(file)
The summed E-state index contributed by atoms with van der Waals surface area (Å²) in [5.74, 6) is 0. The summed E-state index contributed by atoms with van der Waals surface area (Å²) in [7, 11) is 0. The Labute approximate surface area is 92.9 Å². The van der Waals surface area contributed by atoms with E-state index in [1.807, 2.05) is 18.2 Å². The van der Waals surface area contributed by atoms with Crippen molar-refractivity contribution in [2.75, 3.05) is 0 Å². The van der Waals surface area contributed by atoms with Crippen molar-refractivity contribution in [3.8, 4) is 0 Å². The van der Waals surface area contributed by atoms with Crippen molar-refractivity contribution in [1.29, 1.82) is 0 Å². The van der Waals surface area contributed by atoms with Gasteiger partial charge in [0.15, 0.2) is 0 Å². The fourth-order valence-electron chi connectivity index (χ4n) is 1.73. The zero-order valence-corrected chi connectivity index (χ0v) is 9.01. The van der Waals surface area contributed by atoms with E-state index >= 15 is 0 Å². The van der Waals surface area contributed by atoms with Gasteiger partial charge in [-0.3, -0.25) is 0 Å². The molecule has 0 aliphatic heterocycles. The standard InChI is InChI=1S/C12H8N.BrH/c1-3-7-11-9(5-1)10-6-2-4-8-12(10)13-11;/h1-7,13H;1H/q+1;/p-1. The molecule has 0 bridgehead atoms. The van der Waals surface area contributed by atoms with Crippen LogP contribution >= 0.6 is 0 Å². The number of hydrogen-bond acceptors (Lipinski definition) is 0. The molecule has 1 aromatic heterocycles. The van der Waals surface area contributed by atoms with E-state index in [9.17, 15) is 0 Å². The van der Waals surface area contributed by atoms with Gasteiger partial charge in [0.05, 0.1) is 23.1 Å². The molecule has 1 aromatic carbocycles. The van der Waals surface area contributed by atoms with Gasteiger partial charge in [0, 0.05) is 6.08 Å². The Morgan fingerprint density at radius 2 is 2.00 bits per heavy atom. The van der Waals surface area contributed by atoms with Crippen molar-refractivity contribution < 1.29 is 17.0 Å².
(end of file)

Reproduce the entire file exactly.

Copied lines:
The summed E-state index contributed by atoms with van der Waals surface area (Å²) in [5.74, 6) is 0. The summed E-state index contributed by atoms with van der Waals surface area (Å²) in [7, 11) is 0. The Labute approximate surface area is 92.9 Å². The van der Waals surface area contributed by atoms with E-state index in [1.807, 2.05) is 18.2 Å². The van der Waals surface area contributed by atoms with Crippen molar-refractivity contribution in [2.75, 3.05) is 0 Å². The van der Waals surface area contributed by atoms with Crippen molar-refractivity contribution in [3.8, 4) is 0 Å². The van der Waals surface area contributed by atoms with Crippen molar-refractivity contribution in [1.29, 1.82) is 0 Å². The van der Waals surface area contributed by atoms with Gasteiger partial charge in [0.15, 0.2) is 0 Å². The fourth-order valence-electron chi connectivity index (χ4n) is 1.73. The zero-order valence-corrected chi connectivity index (χ0v) is 9.01. The van der Waals surface area contributed by atoms with E-state index >= 15 is 0 Å². The van der Waals surface area contributed by atoms with Gasteiger partial charge in [-0.3, -0.25) is 0 Å². The molecule has 0 aliphatic heterocycles. The standard InChI is InChI=1S/C12H8N.BrH/c1-3-7-11-9(5-1)10-6-2-4-8-12(10)13-11;/h1-7,13H;1H/q+1;/p-1. The molecule has 0 bridgehead atoms. The van der Waals surface area contributed by atoms with Crippen LogP contribution >= 0.6 is 0 Å². The number of hydrogen-bond acceptors (Lipinski definition) is 0. The molecule has 1 aromatic heterocycles. The van der Waals surface area contributed by atoms with E-state index in [9.17, 15) is 0 Å². The van der Waals surface area contributed by atoms with Gasteiger partial charge in [0.05, 0.1) is 23.1 Å². The molecule has 1 aromatic carbocycles. The van der Waals surface area contributed by atoms with Gasteiger partial charge in [0, 0.05) is 6.08 Å². The Morgan fingerprint density at radius 2 is 2.00 bits per heavy atom. The van der Waals surface area contributed by atoms with Crippen molar-refractivity contribution < 1.29 is 17.0 Å².